How about education? No, not that education, I mean real, quality continuing education. We all know the Internet has become the largest inactive library on the planet allowing anyone to learn just about anything they might want. Will this new infrastructure allow for local information to be stored there for retrieval? Will WWII veterans be able to share their history with many of the kids who have an interest in that black and white war? How about the retelling of what it was like to live through the Depression? These stories could be gathered locally and be made available for posterity – because if there is anything we can all agree on, posterity needs this.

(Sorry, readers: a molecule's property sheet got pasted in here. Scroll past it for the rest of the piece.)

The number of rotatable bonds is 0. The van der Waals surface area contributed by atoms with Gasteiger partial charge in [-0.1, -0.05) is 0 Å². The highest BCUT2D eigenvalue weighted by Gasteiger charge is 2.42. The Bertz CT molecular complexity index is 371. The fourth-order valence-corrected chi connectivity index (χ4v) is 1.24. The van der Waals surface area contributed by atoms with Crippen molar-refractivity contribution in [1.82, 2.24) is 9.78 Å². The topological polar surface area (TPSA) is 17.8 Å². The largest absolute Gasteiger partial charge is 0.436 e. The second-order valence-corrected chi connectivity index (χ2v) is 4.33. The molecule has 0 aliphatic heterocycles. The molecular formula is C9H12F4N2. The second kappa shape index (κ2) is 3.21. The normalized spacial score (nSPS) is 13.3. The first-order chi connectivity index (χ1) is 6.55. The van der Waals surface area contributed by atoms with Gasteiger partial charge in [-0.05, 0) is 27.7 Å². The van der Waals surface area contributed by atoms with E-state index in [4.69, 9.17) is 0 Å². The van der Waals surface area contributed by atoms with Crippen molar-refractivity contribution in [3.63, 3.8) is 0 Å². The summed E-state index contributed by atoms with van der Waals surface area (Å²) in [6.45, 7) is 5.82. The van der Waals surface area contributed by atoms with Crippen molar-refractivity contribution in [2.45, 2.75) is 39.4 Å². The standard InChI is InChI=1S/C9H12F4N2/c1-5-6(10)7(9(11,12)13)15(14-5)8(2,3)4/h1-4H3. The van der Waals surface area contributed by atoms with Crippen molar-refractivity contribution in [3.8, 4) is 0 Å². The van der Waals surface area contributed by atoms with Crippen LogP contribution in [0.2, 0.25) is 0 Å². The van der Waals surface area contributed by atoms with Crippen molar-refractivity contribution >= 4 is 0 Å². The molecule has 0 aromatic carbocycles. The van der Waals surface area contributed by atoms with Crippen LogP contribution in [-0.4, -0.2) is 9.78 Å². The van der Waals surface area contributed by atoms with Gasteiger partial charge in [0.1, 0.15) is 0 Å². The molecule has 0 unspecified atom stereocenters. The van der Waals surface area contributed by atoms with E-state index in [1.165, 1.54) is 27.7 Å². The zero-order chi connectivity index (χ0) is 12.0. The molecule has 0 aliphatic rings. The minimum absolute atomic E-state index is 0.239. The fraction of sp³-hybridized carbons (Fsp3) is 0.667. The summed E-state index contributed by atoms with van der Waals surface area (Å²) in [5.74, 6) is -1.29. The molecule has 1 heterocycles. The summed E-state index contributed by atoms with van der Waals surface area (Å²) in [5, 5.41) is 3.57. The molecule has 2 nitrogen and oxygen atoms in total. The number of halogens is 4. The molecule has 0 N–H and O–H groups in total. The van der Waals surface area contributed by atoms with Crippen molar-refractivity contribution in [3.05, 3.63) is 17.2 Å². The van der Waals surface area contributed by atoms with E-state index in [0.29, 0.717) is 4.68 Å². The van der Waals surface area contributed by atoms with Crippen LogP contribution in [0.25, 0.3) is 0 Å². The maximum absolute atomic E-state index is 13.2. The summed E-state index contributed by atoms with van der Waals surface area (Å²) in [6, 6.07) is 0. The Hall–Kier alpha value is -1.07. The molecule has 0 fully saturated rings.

Education? EDUCATION? Forget that, I want entertainment. Let’s face it, we could all have the Smithsonian in our backyards and a sizable portion of the residents wouldn’t even walk out back to see what it was. So, in addressing these people (hey, they’re part of the community too!) we need to explain how this network will benefit them also.

But probably the single most important question out there is how will this network help me financially? Will it allow me to make more money by working less hours? Certainly, there are a ton of nice people in Nigeria that want to reach out and touch someone but what about all those foreign lotteries I keep hearing about? Hey, I hear there’s online gambling that will certainly help me pay my bills – as long as you own that online casino.